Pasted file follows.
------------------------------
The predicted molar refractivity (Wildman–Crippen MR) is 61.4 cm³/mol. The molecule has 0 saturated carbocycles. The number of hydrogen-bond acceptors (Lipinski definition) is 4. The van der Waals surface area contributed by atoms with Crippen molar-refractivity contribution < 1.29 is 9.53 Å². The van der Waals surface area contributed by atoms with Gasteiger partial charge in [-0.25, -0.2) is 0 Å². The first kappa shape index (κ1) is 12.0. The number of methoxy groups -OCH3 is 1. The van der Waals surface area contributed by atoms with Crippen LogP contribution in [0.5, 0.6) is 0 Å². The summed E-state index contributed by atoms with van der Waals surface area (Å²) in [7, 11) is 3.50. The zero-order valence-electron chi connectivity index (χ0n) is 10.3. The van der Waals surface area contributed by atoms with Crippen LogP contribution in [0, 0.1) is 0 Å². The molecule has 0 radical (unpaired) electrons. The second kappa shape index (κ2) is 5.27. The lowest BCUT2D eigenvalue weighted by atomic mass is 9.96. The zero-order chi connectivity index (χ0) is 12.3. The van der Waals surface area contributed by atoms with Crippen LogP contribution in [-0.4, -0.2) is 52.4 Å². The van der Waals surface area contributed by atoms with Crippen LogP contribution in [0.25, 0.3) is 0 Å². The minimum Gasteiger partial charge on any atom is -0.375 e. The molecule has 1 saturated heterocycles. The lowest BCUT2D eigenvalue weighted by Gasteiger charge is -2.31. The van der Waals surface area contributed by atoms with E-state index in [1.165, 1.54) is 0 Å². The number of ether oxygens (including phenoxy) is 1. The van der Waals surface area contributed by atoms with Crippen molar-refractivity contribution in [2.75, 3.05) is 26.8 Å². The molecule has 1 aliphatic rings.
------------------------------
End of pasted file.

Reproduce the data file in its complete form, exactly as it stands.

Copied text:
The predicted molar refractivity (Wildman–Crippen MR) is 61.4 cm³/mol. The molecule has 0 saturated carbocycles. The number of hydrogen-bond acceptors (Lipinski definition) is 4. The van der Waals surface area contributed by atoms with Crippen molar-refractivity contribution < 1.29 is 9.53 Å². The van der Waals surface area contributed by atoms with Gasteiger partial charge in [-0.25, -0.2) is 0 Å². The first kappa shape index (κ1) is 12.0. The number of methoxy groups -OCH3 is 1. The van der Waals surface area contributed by atoms with Crippen LogP contribution in [0.5, 0.6) is 0 Å². The summed E-state index contributed by atoms with van der Waals surface area (Å²) in [7, 11) is 3.50. The zero-order valence-electron chi connectivity index (χ0n) is 10.3. The van der Waals surface area contributed by atoms with Crippen LogP contribution in [0, 0.1) is 0 Å². The molecule has 0 radical (unpaired) electrons. The second kappa shape index (κ2) is 5.27. The lowest BCUT2D eigenvalue weighted by atomic mass is 9.96. The zero-order chi connectivity index (χ0) is 12.3. The van der Waals surface area contributed by atoms with Crippen LogP contribution in [-0.4, -0.2) is 52.4 Å². The van der Waals surface area contributed by atoms with Crippen LogP contribution in [0.25, 0.3) is 0 Å². The minimum Gasteiger partial charge on any atom is -0.375 e. The molecule has 1 saturated heterocycles. The lowest BCUT2D eigenvalue weighted by Gasteiger charge is -2.31. The van der Waals surface area contributed by atoms with E-state index in [1.165, 1.54) is 0 Å². The number of ether oxygens (including phenoxy) is 1. The van der Waals surface area contributed by atoms with Crippen molar-refractivity contribution in [2.75, 3.05) is 26.8 Å². The molecule has 1 aliphatic rings.